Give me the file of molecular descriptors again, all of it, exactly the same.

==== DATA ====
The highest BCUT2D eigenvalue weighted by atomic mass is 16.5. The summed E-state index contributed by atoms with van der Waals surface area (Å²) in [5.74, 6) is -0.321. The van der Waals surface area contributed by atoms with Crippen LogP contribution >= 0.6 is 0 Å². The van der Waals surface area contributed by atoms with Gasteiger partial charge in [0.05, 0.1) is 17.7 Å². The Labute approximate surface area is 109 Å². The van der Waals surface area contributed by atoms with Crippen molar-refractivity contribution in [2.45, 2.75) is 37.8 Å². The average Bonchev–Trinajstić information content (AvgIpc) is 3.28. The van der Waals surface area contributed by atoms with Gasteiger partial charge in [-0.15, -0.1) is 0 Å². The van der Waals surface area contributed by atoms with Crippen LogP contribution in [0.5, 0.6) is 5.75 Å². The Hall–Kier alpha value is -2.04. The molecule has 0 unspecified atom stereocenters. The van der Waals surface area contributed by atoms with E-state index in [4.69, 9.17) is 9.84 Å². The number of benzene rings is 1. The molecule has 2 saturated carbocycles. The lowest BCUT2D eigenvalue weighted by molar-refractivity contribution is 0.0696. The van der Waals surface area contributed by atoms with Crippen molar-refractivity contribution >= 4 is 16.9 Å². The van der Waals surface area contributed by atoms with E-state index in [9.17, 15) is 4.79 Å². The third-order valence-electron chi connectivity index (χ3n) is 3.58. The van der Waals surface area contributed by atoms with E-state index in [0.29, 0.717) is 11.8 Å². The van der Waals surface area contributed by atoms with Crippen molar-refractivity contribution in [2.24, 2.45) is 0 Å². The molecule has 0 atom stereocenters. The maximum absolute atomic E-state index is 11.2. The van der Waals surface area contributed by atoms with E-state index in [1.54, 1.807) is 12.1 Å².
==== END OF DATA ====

The highest BCUT2D eigenvalue weighted by atomic mass is 16.5. The summed E-state index contributed by atoms with van der Waals surface area (Å²) in [5.74, 6) is -0.321. The van der Waals surface area contributed by atoms with Crippen LogP contribution >= 0.6 is 0 Å². The van der Waals surface area contributed by atoms with Gasteiger partial charge in [0.05, 0.1) is 17.7 Å². The Labute approximate surface area is 109 Å². The van der Waals surface area contributed by atoms with Crippen molar-refractivity contribution in [2.45, 2.75) is 37.8 Å². The average Bonchev–Trinajstić information content (AvgIpc) is 3.28. The van der Waals surface area contributed by atoms with Gasteiger partial charge in [-0.15, -0.1) is 0 Å². The van der Waals surface area contributed by atoms with Crippen LogP contribution in [0.5, 0.6) is 5.75 Å². The Hall–Kier alpha value is -2.04. The molecule has 0 unspecified atom stereocenters. The van der Waals surface area contributed by atoms with E-state index in [4.69, 9.17) is 9.84 Å². The number of benzene rings is 1. The molecule has 2 saturated carbocycles. The lowest BCUT2D eigenvalue weighted by molar-refractivity contribution is 0.0696. The van der Waals surface area contributed by atoms with Crippen molar-refractivity contribution >= 4 is 16.9 Å². The van der Waals surface area contributed by atoms with E-state index in [9.17, 15) is 4.79 Å². The third-order valence-electron chi connectivity index (χ3n) is 3.58. The van der Waals surface area contributed by atoms with E-state index in [0.29, 0.717) is 11.8 Å². The van der Waals surface area contributed by atoms with Crippen molar-refractivity contribution in [2.24, 2.45) is 0 Å². The molecule has 0 atom stereocenters. The maximum absolute atomic E-state index is 11.2. The van der Waals surface area contributed by atoms with E-state index in [1.54, 1.807) is 12.1 Å².